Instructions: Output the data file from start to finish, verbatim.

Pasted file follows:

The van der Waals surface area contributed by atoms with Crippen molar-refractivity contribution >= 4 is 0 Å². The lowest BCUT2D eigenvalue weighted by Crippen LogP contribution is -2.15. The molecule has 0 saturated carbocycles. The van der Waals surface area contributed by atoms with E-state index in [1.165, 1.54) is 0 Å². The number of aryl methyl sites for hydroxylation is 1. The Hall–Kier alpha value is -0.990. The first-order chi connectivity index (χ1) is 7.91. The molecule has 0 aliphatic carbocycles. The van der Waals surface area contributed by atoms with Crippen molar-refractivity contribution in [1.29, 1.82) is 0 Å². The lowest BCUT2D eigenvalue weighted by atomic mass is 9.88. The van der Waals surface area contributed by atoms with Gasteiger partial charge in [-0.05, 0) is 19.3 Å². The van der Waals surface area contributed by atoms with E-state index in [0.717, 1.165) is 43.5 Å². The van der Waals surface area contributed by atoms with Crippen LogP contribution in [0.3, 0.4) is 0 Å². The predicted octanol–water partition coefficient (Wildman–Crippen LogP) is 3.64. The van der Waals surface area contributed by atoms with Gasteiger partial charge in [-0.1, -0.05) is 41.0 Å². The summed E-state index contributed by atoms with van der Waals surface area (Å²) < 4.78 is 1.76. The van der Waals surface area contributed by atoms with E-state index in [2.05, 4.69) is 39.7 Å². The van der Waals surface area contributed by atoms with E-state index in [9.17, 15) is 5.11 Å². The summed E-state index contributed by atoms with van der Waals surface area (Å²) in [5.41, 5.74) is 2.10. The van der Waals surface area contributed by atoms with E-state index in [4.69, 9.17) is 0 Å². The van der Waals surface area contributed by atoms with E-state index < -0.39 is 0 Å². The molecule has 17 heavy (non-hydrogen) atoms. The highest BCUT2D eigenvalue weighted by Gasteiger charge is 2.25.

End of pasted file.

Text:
The van der Waals surface area contributed by atoms with Crippen molar-refractivity contribution >= 4 is 0 Å². The lowest BCUT2D eigenvalue weighted by Crippen LogP contribution is -2.15. The molecule has 0 saturated carbocycles. The van der Waals surface area contributed by atoms with E-state index in [1.165, 1.54) is 0 Å². The number of aryl methyl sites for hydroxylation is 1. The Hall–Kier alpha value is -0.990. The first-order chi connectivity index (χ1) is 7.91. The molecule has 0 aliphatic carbocycles. The van der Waals surface area contributed by atoms with Crippen molar-refractivity contribution in [1.29, 1.82) is 0 Å². The lowest BCUT2D eigenvalue weighted by atomic mass is 9.88. The van der Waals surface area contributed by atoms with Gasteiger partial charge in [-0.05, 0) is 19.3 Å². The van der Waals surface area contributed by atoms with E-state index in [0.717, 1.165) is 43.5 Å². The van der Waals surface area contributed by atoms with Crippen LogP contribution in [0.3, 0.4) is 0 Å². The predicted octanol–water partition coefficient (Wildman–Crippen LogP) is 3.64. The van der Waals surface area contributed by atoms with Gasteiger partial charge in [-0.1, -0.05) is 41.0 Å². The summed E-state index contributed by atoms with van der Waals surface area (Å²) < 4.78 is 1.76. The van der Waals surface area contributed by atoms with E-state index in [2.05, 4.69) is 39.7 Å². The van der Waals surface area contributed by atoms with E-state index in [9.17, 15) is 5.11 Å². The summed E-state index contributed by atoms with van der Waals surface area (Å²) in [5.41, 5.74) is 2.10. The van der Waals surface area contributed by atoms with E-state index in [4.69, 9.17) is 0 Å². The van der Waals surface area contributed by atoms with E-state index < -0.39 is 0 Å². The molecule has 17 heavy (non-hydrogen) atoms. The highest BCUT2D eigenvalue weighted by Gasteiger charge is 2.25.